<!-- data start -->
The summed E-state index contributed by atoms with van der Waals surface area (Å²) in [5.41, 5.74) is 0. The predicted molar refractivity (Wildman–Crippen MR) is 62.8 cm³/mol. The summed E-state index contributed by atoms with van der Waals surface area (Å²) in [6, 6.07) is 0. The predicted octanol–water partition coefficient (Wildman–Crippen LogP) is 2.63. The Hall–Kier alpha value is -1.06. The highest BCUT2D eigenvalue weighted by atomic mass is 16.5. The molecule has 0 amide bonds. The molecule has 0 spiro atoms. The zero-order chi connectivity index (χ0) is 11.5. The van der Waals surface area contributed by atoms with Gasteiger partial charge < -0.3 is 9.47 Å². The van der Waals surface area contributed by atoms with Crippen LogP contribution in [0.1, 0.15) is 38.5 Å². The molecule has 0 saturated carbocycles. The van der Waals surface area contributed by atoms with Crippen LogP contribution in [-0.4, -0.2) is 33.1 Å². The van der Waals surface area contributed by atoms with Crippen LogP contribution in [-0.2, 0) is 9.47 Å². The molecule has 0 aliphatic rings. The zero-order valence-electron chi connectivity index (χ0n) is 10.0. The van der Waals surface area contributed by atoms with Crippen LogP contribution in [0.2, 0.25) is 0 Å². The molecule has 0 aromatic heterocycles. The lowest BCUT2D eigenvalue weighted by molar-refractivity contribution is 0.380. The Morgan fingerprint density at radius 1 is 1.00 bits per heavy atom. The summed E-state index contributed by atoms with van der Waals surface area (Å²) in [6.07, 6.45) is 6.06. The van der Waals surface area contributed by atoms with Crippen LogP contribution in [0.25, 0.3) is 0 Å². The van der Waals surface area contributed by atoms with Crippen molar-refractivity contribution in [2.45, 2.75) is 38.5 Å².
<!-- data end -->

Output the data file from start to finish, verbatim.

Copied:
The summed E-state index contributed by atoms with van der Waals surface area (Å²) in [5.41, 5.74) is 0. The predicted molar refractivity (Wildman–Crippen MR) is 62.8 cm³/mol. The summed E-state index contributed by atoms with van der Waals surface area (Å²) in [6, 6.07) is 0. The predicted octanol–water partition coefficient (Wildman–Crippen LogP) is 2.63. The Hall–Kier alpha value is -1.06. The highest BCUT2D eigenvalue weighted by atomic mass is 16.5. The molecule has 0 amide bonds. The molecule has 0 spiro atoms. The zero-order chi connectivity index (χ0) is 11.5. The van der Waals surface area contributed by atoms with Gasteiger partial charge < -0.3 is 9.47 Å². The van der Waals surface area contributed by atoms with Crippen LogP contribution in [0.1, 0.15) is 38.5 Å². The molecule has 0 saturated carbocycles. The van der Waals surface area contributed by atoms with Crippen LogP contribution in [-0.4, -0.2) is 33.1 Å². The van der Waals surface area contributed by atoms with Crippen LogP contribution in [-0.2, 0) is 9.47 Å². The molecule has 0 aliphatic rings. The zero-order valence-electron chi connectivity index (χ0n) is 10.0. The van der Waals surface area contributed by atoms with Crippen LogP contribution in [0.2, 0.25) is 0 Å². The molecule has 0 aromatic heterocycles. The lowest BCUT2D eigenvalue weighted by molar-refractivity contribution is 0.380. The Morgan fingerprint density at radius 1 is 1.00 bits per heavy atom. The summed E-state index contributed by atoms with van der Waals surface area (Å²) in [6.07, 6.45) is 6.06. The van der Waals surface area contributed by atoms with Crippen LogP contribution in [0.25, 0.3) is 0 Å². The van der Waals surface area contributed by atoms with Crippen molar-refractivity contribution in [2.45, 2.75) is 38.5 Å².